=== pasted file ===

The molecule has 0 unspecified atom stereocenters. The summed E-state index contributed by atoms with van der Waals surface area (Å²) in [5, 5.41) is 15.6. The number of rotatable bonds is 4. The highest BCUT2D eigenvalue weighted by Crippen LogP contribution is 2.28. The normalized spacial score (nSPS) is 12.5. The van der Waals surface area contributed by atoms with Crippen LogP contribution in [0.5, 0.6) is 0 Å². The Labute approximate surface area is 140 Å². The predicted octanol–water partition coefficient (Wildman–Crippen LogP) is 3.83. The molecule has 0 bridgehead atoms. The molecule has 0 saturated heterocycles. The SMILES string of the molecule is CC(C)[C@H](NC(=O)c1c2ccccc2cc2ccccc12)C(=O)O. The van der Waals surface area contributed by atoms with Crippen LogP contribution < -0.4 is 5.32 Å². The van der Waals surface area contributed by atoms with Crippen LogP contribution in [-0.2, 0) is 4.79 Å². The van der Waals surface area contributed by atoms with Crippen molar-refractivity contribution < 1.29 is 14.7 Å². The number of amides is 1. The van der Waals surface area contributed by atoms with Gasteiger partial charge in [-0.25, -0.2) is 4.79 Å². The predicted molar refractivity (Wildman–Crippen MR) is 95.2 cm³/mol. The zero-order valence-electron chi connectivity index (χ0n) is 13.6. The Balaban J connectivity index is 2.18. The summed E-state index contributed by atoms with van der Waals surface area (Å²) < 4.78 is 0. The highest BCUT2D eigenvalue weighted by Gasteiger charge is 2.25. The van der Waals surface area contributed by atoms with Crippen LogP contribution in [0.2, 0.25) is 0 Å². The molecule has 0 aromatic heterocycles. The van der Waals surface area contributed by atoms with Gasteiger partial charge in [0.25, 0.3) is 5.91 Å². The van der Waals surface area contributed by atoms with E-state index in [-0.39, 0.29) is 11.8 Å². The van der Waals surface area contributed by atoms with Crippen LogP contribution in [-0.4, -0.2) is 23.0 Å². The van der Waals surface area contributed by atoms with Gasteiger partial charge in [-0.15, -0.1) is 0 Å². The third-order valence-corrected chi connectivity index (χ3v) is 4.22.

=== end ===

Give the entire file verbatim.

The molecule has 0 unspecified atom stereocenters. The summed E-state index contributed by atoms with van der Waals surface area (Å²) in [5, 5.41) is 15.6. The number of rotatable bonds is 4. The highest BCUT2D eigenvalue weighted by Crippen LogP contribution is 2.28. The normalized spacial score (nSPS) is 12.5. The van der Waals surface area contributed by atoms with Crippen LogP contribution in [0.5, 0.6) is 0 Å². The Labute approximate surface area is 140 Å². The predicted octanol–water partition coefficient (Wildman–Crippen LogP) is 3.83. The molecule has 0 bridgehead atoms. The molecule has 0 saturated heterocycles. The SMILES string of the molecule is CC(C)[C@H](NC(=O)c1c2ccccc2cc2ccccc12)C(=O)O. The van der Waals surface area contributed by atoms with Crippen LogP contribution < -0.4 is 5.32 Å². The van der Waals surface area contributed by atoms with Crippen LogP contribution in [-0.2, 0) is 4.79 Å². The van der Waals surface area contributed by atoms with Crippen molar-refractivity contribution < 1.29 is 14.7 Å². The number of amides is 1. The van der Waals surface area contributed by atoms with Gasteiger partial charge in [-0.25, -0.2) is 4.79 Å². The predicted molar refractivity (Wildman–Crippen MR) is 95.2 cm³/mol. The zero-order valence-electron chi connectivity index (χ0n) is 13.6. The Balaban J connectivity index is 2.18. The summed E-state index contributed by atoms with van der Waals surface area (Å²) < 4.78 is 0. The highest BCUT2D eigenvalue weighted by Gasteiger charge is 2.25. The van der Waals surface area contributed by atoms with Crippen LogP contribution in [0.2, 0.25) is 0 Å². The molecule has 0 aromatic heterocycles. The van der Waals surface area contributed by atoms with Gasteiger partial charge in [0.25, 0.3) is 5.91 Å². The van der Waals surface area contributed by atoms with E-state index in [-0.39, 0.29) is 11.8 Å². The van der Waals surface area contributed by atoms with Crippen LogP contribution in [-0.4, -0.2) is 23.0 Å². The van der Waals surface area contributed by atoms with Gasteiger partial charge in [-0.15, -0.1) is 0 Å². The third-order valence-corrected chi connectivity index (χ3v) is 4.22.